The Presidential Executive Order on Strengthening the Cybersecurity of Federal Networks and Critical Infrastructure is starting to motivate action from not only U.S. federal agencies, but also from U.S. businesses. Recent cyberattacks and breaches have resulted in heightened private sector awareness, which is driving businesses to reevaluate how they can reduce enterprise risk. As a former security executive of a multinational corporation, I have always been on the hunt for more resiliency and best practices, so I can relate.
The National Institute of Standards and Technology’s Cybersecurity Framework, formally titled The Framework for Improving Critical Infrastructure Cybersecurity, can overwhelm even experienced security professionals with its inherent complexity. Yet, increasingly, it is recognized as a national gold-standard. Its popularity and support is apparent: 30 percent of U.S. businesses have adopted the framework as of 2015, and that number is growing rapidly. According to Gartner, over 50 percent are projected to adopt by 2020. The NIST CSF builds upon existing frameworks, and was created by over 3,000 public and private security professionals.
The framework is a risk-based approach to managing cybersecurity. NIST further states that its purpose is to create a common language for cyber that unifies the conversation around enterprise risk and security. Some organizations are even requiring their vendors to adopt the framework as they scale. Likewise, financial and healthcare companies are also realizing the importance of securing their data following this set of best practices. Europe, too, clearly sees the value of the framework as they look to it while finalizing the NIST Directive.
When I left my position as a global CSO to start a company, I set out to accomplish one goal. I realized that the framework’s nature—by far the most comprehensive approach—necessitates that is also the most complex. Its five core functions: identify, protect, detect, response and recover, are a blueprint to mitigate cyber risk. Implemented properly, an organization will have the most powerful set of tools and procedures in place. In a sense, the Framework is a dynamic Deming cycle—continuous, logical and always learning.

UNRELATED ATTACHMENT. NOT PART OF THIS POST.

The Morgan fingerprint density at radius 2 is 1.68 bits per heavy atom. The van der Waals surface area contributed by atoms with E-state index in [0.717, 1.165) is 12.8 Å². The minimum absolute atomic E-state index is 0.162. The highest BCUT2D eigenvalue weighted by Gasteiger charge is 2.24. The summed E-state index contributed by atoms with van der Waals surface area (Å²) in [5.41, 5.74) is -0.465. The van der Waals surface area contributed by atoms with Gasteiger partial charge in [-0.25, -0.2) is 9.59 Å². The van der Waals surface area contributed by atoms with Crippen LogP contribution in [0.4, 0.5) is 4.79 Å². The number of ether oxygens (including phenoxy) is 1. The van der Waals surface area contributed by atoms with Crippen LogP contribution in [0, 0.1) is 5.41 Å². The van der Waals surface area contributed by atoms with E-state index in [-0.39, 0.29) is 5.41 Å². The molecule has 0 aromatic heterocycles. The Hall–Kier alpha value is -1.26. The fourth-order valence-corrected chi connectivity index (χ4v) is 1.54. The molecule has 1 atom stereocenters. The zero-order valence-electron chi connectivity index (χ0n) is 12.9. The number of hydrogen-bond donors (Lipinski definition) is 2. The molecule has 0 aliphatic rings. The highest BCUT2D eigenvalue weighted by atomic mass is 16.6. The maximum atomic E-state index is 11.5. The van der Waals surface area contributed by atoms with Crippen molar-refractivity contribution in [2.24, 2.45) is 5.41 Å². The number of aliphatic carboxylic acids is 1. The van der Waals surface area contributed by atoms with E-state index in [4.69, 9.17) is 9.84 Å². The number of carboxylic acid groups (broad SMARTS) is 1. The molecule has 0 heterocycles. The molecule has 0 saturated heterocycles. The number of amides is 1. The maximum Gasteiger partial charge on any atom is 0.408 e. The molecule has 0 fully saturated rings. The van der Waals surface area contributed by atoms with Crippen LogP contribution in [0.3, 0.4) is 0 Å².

After years of fighting to harden systems, I came to a pair of key conclusions. First, cyber must be managed proactively and not reactively. This leads to the second conclusion: companies have to be strategic when building their programs. As business leaders, there is a substantial responsibility to execute and keep our companies breaches. The pressure is real, and we see it regularly in hacks that damage revenue and reputation. A proactive information security professional will certainly stay informed and advocate for increased resilience via a standards-based approach. As noted above, the NIST Cybersecurity Framework is by far the most comprehensive framework, but it is also the most complex to navigate.
In another article on our CSO blog, our co-founder Scott goes into detail about how to simplify NIST Cybersecurity Framework adoption. More strategies to ease adoption will also be published here in the future. In the meantime, you can also access my free NIST Cybersecurity Framework on-demand webinar as a resource, which details a quick and powerful approach to begin implementing the framework.
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